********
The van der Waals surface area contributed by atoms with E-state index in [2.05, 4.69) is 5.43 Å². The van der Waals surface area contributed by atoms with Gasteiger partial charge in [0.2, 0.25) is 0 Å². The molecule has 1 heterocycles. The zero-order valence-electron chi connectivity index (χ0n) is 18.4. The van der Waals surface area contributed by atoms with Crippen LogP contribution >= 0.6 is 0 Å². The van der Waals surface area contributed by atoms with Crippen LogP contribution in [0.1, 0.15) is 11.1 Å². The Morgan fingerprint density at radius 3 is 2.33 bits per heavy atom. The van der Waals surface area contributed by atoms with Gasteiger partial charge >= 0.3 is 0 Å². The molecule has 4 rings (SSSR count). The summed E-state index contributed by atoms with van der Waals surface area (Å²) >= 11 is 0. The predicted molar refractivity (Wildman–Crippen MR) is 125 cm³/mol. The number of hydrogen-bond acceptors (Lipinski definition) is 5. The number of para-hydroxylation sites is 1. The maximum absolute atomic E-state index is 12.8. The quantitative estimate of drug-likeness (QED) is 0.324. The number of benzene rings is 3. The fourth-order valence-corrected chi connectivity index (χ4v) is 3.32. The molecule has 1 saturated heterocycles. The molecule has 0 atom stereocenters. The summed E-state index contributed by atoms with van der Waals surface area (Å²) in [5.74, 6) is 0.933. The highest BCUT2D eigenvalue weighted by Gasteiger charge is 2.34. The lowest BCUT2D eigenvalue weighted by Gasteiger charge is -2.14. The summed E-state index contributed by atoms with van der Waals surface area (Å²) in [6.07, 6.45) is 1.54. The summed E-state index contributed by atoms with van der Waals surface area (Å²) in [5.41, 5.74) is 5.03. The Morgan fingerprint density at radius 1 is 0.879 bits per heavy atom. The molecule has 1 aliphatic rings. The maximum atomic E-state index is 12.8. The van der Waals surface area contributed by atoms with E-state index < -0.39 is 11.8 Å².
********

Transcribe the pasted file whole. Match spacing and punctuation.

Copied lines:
The van der Waals surface area contributed by atoms with E-state index in [2.05, 4.69) is 5.43 Å². The van der Waals surface area contributed by atoms with Gasteiger partial charge in [0.2, 0.25) is 0 Å². The molecule has 1 heterocycles. The zero-order valence-electron chi connectivity index (χ0n) is 18.4. The van der Waals surface area contributed by atoms with Crippen LogP contribution >= 0.6 is 0 Å². The van der Waals surface area contributed by atoms with Crippen LogP contribution in [0.1, 0.15) is 11.1 Å². The Morgan fingerprint density at radius 3 is 2.33 bits per heavy atom. The van der Waals surface area contributed by atoms with Gasteiger partial charge >= 0.3 is 0 Å². The molecule has 4 rings (SSSR count). The summed E-state index contributed by atoms with van der Waals surface area (Å²) >= 11 is 0. The predicted molar refractivity (Wildman–Crippen MR) is 125 cm³/mol. The number of hydrogen-bond acceptors (Lipinski definition) is 5. The number of para-hydroxylation sites is 1. The maximum absolute atomic E-state index is 12.8. The quantitative estimate of drug-likeness (QED) is 0.324. The number of benzene rings is 3. The fourth-order valence-corrected chi connectivity index (χ4v) is 3.32. The molecule has 1 saturated heterocycles. The molecule has 0 atom stereocenters. The summed E-state index contributed by atoms with van der Waals surface area (Å²) in [5.74, 6) is 0.933. The highest BCUT2D eigenvalue weighted by Gasteiger charge is 2.34. The lowest BCUT2D eigenvalue weighted by Gasteiger charge is -2.14. The summed E-state index contributed by atoms with van der Waals surface area (Å²) in [6.07, 6.45) is 1.54. The summed E-state index contributed by atoms with van der Waals surface area (Å²) in [5.41, 5.74) is 5.03. The Morgan fingerprint density at radius 1 is 0.879 bits per heavy atom. The molecule has 1 aliphatic rings. The maximum atomic E-state index is 12.8. The van der Waals surface area contributed by atoms with E-state index < -0.39 is 11.8 Å².